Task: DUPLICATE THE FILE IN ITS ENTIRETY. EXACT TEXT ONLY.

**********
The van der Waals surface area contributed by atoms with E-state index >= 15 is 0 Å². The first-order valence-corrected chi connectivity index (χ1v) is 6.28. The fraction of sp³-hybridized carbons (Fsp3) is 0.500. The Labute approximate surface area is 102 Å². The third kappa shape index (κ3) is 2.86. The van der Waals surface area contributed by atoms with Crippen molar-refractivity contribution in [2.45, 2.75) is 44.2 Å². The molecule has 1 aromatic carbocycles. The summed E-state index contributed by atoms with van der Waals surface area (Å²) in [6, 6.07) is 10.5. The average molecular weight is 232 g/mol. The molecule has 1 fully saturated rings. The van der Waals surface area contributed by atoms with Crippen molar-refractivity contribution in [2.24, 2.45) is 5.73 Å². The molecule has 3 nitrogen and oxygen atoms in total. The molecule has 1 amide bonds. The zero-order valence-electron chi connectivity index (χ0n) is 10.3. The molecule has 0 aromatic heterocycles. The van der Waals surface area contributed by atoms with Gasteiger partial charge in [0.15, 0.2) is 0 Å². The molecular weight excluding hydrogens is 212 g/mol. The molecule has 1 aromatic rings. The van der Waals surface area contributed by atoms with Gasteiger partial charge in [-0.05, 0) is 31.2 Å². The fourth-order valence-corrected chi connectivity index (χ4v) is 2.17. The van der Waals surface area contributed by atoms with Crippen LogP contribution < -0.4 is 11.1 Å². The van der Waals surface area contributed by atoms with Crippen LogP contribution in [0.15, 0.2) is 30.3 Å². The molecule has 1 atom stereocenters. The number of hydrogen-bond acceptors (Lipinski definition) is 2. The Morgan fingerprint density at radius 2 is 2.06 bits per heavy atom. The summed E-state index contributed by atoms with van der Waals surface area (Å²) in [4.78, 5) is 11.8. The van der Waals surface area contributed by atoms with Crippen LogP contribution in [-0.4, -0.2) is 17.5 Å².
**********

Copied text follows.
The van der Waals surface area contributed by atoms with E-state index >= 15 is 0 Å². The first-order valence-corrected chi connectivity index (χ1v) is 6.28. The fraction of sp³-hybridized carbons (Fsp3) is 0.500. The Labute approximate surface area is 102 Å². The third kappa shape index (κ3) is 2.86. The van der Waals surface area contributed by atoms with Crippen molar-refractivity contribution in [2.45, 2.75) is 44.2 Å². The molecule has 1 aromatic carbocycles. The summed E-state index contributed by atoms with van der Waals surface area (Å²) in [6, 6.07) is 10.5. The average molecular weight is 232 g/mol. The molecule has 1 fully saturated rings. The van der Waals surface area contributed by atoms with Crippen molar-refractivity contribution in [2.24, 2.45) is 5.73 Å². The molecule has 3 nitrogen and oxygen atoms in total. The molecule has 1 amide bonds. The zero-order valence-electron chi connectivity index (χ0n) is 10.3. The molecule has 0 aromatic heterocycles. The van der Waals surface area contributed by atoms with Gasteiger partial charge in [0.15, 0.2) is 0 Å². The molecular weight excluding hydrogens is 212 g/mol. The molecule has 1 aromatic rings. The van der Waals surface area contributed by atoms with Gasteiger partial charge in [-0.05, 0) is 31.2 Å². The fourth-order valence-corrected chi connectivity index (χ4v) is 2.17. The van der Waals surface area contributed by atoms with Crippen LogP contribution < -0.4 is 11.1 Å². The van der Waals surface area contributed by atoms with Crippen LogP contribution in [0.15, 0.2) is 30.3 Å². The molecule has 1 atom stereocenters. The number of hydrogen-bond acceptors (Lipinski definition) is 2. The Morgan fingerprint density at radius 2 is 2.06 bits per heavy atom. The summed E-state index contributed by atoms with van der Waals surface area (Å²) in [4.78, 5) is 11.8. The van der Waals surface area contributed by atoms with Crippen LogP contribution in [-0.4, -0.2) is 17.5 Å².